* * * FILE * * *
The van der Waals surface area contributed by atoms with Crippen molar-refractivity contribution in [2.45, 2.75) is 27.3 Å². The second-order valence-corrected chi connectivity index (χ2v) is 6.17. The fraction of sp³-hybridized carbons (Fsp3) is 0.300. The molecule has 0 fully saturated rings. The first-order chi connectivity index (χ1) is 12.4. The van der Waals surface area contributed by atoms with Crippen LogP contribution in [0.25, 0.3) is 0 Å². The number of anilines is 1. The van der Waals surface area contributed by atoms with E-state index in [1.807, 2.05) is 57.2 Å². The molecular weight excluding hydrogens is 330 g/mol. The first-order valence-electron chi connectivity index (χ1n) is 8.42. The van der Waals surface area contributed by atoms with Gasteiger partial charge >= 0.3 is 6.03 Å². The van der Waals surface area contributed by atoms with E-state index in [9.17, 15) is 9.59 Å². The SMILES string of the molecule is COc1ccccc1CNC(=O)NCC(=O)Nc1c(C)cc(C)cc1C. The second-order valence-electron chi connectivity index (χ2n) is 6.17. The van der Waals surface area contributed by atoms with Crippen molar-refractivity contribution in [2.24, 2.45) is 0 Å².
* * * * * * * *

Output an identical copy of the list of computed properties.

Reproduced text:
The van der Waals surface area contributed by atoms with Crippen molar-refractivity contribution in [2.45, 2.75) is 27.3 Å². The second-order valence-corrected chi connectivity index (χ2v) is 6.17. The fraction of sp³-hybridized carbons (Fsp3) is 0.300. The molecule has 0 fully saturated rings. The first-order chi connectivity index (χ1) is 12.4. The van der Waals surface area contributed by atoms with Crippen LogP contribution in [0.25, 0.3) is 0 Å². The number of anilines is 1. The van der Waals surface area contributed by atoms with E-state index in [1.807, 2.05) is 57.2 Å². The molecular weight excluding hydrogens is 330 g/mol. The first-order valence-electron chi connectivity index (χ1n) is 8.42. The van der Waals surface area contributed by atoms with Gasteiger partial charge >= 0.3 is 6.03 Å². The van der Waals surface area contributed by atoms with E-state index in [9.17, 15) is 9.59 Å². The SMILES string of the molecule is COc1ccccc1CNC(=O)NCC(=O)Nc1c(C)cc(C)cc1C. The second-order valence-electron chi connectivity index (χ2n) is 6.17. The van der Waals surface area contributed by atoms with Crippen molar-refractivity contribution in [2.24, 2.45) is 0 Å².